TypeRecurrent novae, Eclipsing binary systemClick for lightcurveRecurrent novae differ from typical novae by the fact that two or more outbursts (instead of a single one) separated by 10-80 years have been observed.Eclipsing binary systems are binary systems with orbital planes so close to the observer's line of sight (the inclination of the orbital plane to the plane orthogonal to the line of sight is close to 90 deg.) that the components periodically eclipse each other. Consequently, the observer finds changes of the apparent combined brightness of the system with the period coincident with that of the components' orbital motion.AAVSO Alert Notice 558, 19 October 2016CI Aql monitoring needed to support HST observationsDr. Edward Sion (Villanova University) has requested AAVSO observers' assistance in monitoring the recurrent nova CI Aql in support of observations with the Hubble Space Telescope Cosmic Origins Spectrograph scheduled for October 31 - November 2, 2016, and November 3 - November 5, 2016. These observations are part of a study on short orbital period recurrent novae as Supernovae Type Ia progenitors.It is essential to know 24 hours prior to the HST COS observations that CI Aql is not in outburst, in order to protect the instrumentation. Observers are asked to keep an eye on CI Aql with nightly snapshot images (V preferred) from now until November 12, and to report their observations promptly. It will be especially important to know the brightness of CI Aql each night for October28 through November 7 UT. Visual observations are welcome.CI Aql (Nova Aql 1917) has had recurrent outbursts in 1941 and 2000, brightening to V~8.5. At minimum it is V~16-16.5 or fainter.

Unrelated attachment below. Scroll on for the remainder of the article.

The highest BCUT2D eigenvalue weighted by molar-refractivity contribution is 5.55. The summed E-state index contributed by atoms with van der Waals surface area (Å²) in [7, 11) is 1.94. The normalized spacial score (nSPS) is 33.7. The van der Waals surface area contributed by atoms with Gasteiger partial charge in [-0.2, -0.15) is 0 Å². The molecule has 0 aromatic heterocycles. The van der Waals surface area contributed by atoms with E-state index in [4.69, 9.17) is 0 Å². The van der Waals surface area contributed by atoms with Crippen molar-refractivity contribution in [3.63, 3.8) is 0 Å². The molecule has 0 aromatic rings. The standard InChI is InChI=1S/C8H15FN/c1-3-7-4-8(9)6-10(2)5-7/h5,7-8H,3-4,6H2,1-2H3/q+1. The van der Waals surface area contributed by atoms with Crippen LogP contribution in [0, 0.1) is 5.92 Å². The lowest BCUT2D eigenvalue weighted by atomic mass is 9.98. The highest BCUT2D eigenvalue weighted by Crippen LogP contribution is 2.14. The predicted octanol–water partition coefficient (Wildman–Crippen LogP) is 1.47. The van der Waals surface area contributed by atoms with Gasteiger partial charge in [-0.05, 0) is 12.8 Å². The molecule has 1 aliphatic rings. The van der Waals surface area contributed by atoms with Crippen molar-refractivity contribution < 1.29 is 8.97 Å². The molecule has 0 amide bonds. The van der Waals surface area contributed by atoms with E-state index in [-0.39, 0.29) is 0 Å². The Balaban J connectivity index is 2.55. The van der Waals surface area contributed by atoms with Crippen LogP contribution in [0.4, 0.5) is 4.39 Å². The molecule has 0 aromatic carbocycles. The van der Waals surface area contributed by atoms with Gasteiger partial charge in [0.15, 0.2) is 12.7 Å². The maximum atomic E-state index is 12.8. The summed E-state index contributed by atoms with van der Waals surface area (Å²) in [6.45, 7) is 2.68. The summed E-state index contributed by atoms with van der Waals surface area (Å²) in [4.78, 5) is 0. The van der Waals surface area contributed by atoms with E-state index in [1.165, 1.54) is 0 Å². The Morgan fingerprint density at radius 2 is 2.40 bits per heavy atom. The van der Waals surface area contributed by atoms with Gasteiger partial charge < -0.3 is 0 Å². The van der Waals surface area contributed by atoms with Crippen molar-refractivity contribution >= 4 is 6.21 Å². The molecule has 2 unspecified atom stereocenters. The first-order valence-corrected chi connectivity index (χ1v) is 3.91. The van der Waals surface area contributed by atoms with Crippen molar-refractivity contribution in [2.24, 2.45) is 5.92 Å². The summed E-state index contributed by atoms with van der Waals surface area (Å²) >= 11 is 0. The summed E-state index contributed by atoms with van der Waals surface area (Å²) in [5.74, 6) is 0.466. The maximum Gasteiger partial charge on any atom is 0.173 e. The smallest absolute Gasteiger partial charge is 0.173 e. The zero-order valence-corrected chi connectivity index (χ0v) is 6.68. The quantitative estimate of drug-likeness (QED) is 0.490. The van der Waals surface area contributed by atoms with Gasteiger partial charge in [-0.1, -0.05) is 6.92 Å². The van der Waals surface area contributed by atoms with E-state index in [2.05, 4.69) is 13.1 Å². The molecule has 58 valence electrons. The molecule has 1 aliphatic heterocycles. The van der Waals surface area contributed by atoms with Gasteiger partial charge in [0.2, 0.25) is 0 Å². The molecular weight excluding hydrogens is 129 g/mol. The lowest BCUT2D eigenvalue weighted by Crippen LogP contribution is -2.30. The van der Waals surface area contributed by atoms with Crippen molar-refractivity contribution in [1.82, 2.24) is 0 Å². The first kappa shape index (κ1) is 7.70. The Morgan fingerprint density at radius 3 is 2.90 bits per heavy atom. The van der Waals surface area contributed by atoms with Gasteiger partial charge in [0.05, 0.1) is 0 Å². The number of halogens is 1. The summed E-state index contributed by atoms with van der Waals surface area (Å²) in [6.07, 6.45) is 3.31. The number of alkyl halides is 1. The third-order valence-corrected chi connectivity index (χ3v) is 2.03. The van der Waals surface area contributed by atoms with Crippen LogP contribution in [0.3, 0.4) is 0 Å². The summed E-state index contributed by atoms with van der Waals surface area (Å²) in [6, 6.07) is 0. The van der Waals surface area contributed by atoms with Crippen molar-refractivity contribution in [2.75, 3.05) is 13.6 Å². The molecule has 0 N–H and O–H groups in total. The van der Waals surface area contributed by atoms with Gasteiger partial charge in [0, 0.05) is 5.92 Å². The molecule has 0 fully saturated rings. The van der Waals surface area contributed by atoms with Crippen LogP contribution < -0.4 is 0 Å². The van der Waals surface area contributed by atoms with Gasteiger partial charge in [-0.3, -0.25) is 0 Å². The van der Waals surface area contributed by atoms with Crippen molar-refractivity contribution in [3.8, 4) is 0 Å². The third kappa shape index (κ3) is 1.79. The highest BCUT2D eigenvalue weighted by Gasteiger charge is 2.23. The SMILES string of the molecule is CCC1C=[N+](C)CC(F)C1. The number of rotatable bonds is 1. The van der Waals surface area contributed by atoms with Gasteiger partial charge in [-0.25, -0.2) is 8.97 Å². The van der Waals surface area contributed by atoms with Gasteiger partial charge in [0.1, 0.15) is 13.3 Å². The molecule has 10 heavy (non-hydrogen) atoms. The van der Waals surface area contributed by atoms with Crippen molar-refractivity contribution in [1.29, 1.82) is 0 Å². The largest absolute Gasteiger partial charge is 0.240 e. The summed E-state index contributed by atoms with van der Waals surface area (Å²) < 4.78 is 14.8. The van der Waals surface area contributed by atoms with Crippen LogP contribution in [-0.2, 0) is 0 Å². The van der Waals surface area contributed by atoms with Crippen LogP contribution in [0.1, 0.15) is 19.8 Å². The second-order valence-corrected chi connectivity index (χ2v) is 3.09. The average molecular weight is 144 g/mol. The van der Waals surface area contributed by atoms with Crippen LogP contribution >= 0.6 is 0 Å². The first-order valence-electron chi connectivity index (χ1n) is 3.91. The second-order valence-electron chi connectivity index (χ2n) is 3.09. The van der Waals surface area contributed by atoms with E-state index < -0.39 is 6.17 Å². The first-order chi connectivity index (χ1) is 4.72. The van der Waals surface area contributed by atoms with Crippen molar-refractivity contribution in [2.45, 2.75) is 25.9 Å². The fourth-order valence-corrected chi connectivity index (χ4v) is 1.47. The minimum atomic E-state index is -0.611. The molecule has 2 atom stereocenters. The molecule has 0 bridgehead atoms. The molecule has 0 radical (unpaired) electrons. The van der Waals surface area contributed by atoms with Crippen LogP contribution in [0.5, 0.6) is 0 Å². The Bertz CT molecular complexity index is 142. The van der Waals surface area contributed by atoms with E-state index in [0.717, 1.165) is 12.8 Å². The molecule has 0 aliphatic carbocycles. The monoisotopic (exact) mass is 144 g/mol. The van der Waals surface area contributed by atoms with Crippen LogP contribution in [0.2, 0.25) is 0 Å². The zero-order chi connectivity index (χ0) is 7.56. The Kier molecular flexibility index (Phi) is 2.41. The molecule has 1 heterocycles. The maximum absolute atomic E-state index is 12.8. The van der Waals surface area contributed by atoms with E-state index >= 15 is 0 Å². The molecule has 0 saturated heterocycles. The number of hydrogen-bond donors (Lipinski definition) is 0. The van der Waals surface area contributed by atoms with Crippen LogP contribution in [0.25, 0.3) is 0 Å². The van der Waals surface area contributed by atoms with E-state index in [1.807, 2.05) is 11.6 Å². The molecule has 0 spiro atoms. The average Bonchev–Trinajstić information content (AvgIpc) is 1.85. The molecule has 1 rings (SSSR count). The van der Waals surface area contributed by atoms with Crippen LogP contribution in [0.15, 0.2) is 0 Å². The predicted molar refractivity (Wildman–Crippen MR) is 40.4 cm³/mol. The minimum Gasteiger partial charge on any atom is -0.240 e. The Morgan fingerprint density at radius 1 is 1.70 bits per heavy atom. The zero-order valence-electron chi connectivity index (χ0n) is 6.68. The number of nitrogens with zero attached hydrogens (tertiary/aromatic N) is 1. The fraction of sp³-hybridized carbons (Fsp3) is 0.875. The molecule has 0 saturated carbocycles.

Hills Observatory: 1 January 2013 to 30 March 2020